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Old students seek return of mission schools to owners

By Kehinde Olatunji
02 December 2021   |   3:25 am
President, Saint John’s Grammar School Old Boys Association, Oke atan, Ile-Ife, Osun State, Dr. Festus Osogba, has restated call for the return of mission schools to original owners, saying it is evident government cannot manage them well.

Oyetola, Ooni of Ife to attend Saint John’s 60th anniversary
President, Saint John’s Grammar School Old Boys Association, Oke atan, Ile-Ife, Osun State, Dr. Festus Osogba, has restated call for the return of mission schools to original owners, saying it is evident government cannot manage them well.
  
He lamented that most of the schools taken over by government are now dilapidated and unkempt, save for the intervention of old students.
  
Speaking with The Guardian on the school’s planned 60th founder’s day billed to hold in January 2022, Osogba highlighted activities lined up for the event as academic activities for students, literary and debating competition among schools in Ile-Ife, sporting activities as well as mentoring and lectures.
  


He said dignitaries, including Ooni of Ife, Oba Adeyeye Enitan Ogunwusi, and Osun State Governor, Adegboyega Oyetola, among others, would attend the event.

He said: “The trend you will notice all over the country is that old students are giving back to schools. In October last year, we commissioned projects worth over N50 million for infrastructural development.  Towards this 60th anniversary we have also embarked on projects to rebuild dilapidated infrastructure, as the school’s science laboratory needs urgent attention.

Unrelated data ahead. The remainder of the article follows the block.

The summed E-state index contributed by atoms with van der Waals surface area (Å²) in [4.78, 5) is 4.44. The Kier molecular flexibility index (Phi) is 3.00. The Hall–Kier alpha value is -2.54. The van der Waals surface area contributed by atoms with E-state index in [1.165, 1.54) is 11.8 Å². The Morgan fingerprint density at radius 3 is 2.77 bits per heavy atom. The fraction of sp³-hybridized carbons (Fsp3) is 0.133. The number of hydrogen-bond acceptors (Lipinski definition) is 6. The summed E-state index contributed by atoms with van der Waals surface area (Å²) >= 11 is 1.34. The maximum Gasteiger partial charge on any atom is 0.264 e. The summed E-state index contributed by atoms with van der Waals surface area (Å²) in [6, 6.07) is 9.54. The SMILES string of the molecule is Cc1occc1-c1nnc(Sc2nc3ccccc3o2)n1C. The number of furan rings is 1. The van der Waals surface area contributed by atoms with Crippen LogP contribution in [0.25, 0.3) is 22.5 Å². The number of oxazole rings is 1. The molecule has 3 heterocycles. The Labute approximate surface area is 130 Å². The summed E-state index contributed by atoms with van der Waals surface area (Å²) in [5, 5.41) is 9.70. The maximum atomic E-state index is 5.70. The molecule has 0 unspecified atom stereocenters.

“We are also providing transformers to ensure that there is electricity, we are providing computers for students and appealing to government to send more teachers to the school so as to aid educational development. By all these, we are following the footsteps of our founder, Rev. Father Fegan Crote, who came from Canada to Nigeria to develop boys that have met landmark achievements all over the world.”
  
He urged government to make education a priority in the budget, saying when the sector is given more attention; there would be a reduction in crimes and other vices.
  
“Most of our budgets should be spent on education and by the time we do that, we will have little or no expenditure on crime. The menace of out-of-school children is what is producing terrorism and banditry that the country is battling. It was a time bomb waiting to happen; if you noticed, in the south west and southern states where education is taken more seriously, it is less of a problem. We can still curb it through human capital development,” Osogba added.